Earlier in the week, I attended a PLUG
discussion panel about the National Broadband
While I had been following some of the high level information about the
project, it was interesting to hear some of the more technical
The evening started with a presentation by Chris Roberts from NBN
Co, and was followed by a panel discussion
with Gavin Tweedie from iiNet and Warrick
Mitchel from AARNet.
One question I had was when they'll get round to building out the
network where I live. There is a rollout map on the NBN Co
site, but it
currently only shows plans for works that will commence within a year.
Apparently they plan to release details on the three year plan by the
end of this month, so hopefully my suburb will appear in that list.
The NBN is being built on top of three methods of connection: GPON
fibre for built
up areas, fixed LTE
wireless (non roaming) for the smaller towns where it is not economical
to provide fibre, and satellite broadband for the really remote areas.
All three connection methods provide a common interface to service
providers, so companies that provide services over the network are not
required to treat the three methods differently. The wireless and
satellite connections will initially run at 12Mb/s down and 1Mb/s up,
while fibre connections can range from 25/5 to 100/40 (with the higher
connection speeds incurring higher wholesale prices). It should be
quite an improvement over the upload speed I'm currently getting on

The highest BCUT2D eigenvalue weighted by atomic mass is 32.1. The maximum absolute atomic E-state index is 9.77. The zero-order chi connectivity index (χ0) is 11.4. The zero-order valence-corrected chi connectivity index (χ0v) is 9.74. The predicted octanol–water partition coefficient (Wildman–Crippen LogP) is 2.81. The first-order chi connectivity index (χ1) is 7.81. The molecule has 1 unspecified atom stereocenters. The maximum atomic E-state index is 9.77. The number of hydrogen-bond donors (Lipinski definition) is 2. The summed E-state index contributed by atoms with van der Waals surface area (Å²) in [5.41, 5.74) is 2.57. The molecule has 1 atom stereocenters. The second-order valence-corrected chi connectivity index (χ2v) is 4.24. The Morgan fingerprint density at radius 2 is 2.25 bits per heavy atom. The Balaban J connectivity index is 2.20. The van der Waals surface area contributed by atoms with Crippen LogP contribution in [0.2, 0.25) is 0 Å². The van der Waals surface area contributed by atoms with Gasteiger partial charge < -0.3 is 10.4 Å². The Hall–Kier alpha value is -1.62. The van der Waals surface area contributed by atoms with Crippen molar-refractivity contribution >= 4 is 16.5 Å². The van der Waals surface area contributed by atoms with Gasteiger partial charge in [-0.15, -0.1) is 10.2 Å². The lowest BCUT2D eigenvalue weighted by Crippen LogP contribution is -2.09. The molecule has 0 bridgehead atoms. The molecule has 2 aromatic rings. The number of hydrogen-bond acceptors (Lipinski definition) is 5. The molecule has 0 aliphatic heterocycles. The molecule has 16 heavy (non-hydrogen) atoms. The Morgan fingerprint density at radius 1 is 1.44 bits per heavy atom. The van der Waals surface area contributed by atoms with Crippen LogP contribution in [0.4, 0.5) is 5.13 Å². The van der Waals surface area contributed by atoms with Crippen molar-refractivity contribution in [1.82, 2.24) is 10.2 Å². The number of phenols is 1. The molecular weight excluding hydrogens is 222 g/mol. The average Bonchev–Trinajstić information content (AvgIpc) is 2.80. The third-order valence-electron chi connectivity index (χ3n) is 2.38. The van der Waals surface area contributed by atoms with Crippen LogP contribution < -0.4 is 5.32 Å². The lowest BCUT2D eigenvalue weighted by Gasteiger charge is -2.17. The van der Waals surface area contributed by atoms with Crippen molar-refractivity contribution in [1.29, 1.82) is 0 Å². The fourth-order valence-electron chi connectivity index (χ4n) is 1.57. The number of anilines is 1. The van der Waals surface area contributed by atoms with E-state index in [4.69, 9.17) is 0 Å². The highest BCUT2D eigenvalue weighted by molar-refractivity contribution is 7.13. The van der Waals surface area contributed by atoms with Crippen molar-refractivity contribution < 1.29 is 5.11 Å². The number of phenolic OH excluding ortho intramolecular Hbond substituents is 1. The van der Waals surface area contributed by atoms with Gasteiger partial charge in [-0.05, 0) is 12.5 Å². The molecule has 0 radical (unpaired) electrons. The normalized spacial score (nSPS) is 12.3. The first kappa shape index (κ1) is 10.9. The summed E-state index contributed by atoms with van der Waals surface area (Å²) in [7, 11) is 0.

Chris brought in some sample "User Network Interface" (UNI) boxes that
would be used on premises with a fibre connection. It provided 4
gigabit Ethernet ports, and 2 telephony ports.
Rather than the 4 Ethernet ports being part of a single network as
you'd expect for similar looking routers, each port represents a
separate service. So the single box can support connections to 4 retail
ISPs, or for any other services delivered over the network (e.g. a cable
TV service). You would still need a router to provide firewall, NAT and
wifi services, but since it only requires Ethernet for the WAN port
there should be a bit more choice in routers than if you limit yourself
to ones with ADSL modems built in. In particular, it should be easier
to find a router capable of running an open firmware like OpenWRT or
The box also acts as a
where each of the two telephony ports can be configured to talk to the
servers of different service providers.
It is also possible for NBN Co to remotely monitor the UNI boxes in
people's houses, so they can tell when they drop off the network. This
means that they have the ability to detect and respond to faults without
relying on customer complaint calls like we do for the current Telstra
Since the NBN is supposed to provide a service equivalent to the current
copper telephone network, the UNI box is paired with a battery pack to
keep the telephony ports active during black outs, similar to how a
wired telephone draws power from the exchange. This battery pack is
somewhat larger than the UNI box, holding a 7.2 Ah lead acid battery.
At 10W, this can keep the box running for around 8 hours. The battery
pack will automatically cut power before it is completely drained, but
has an emergency switch to deliver the remaining energy at the expense
of ruining the battery.
Next PLUG Event
If you're in Perth, why not come down to the next PLUG event on March
26th? It is an open source themed pub quiz at the Moon & Sixpence.
Last year's quiz was a lot of fun, and I expect this one will be the
What sort of technology is used on the optical side ? *pon, ethernet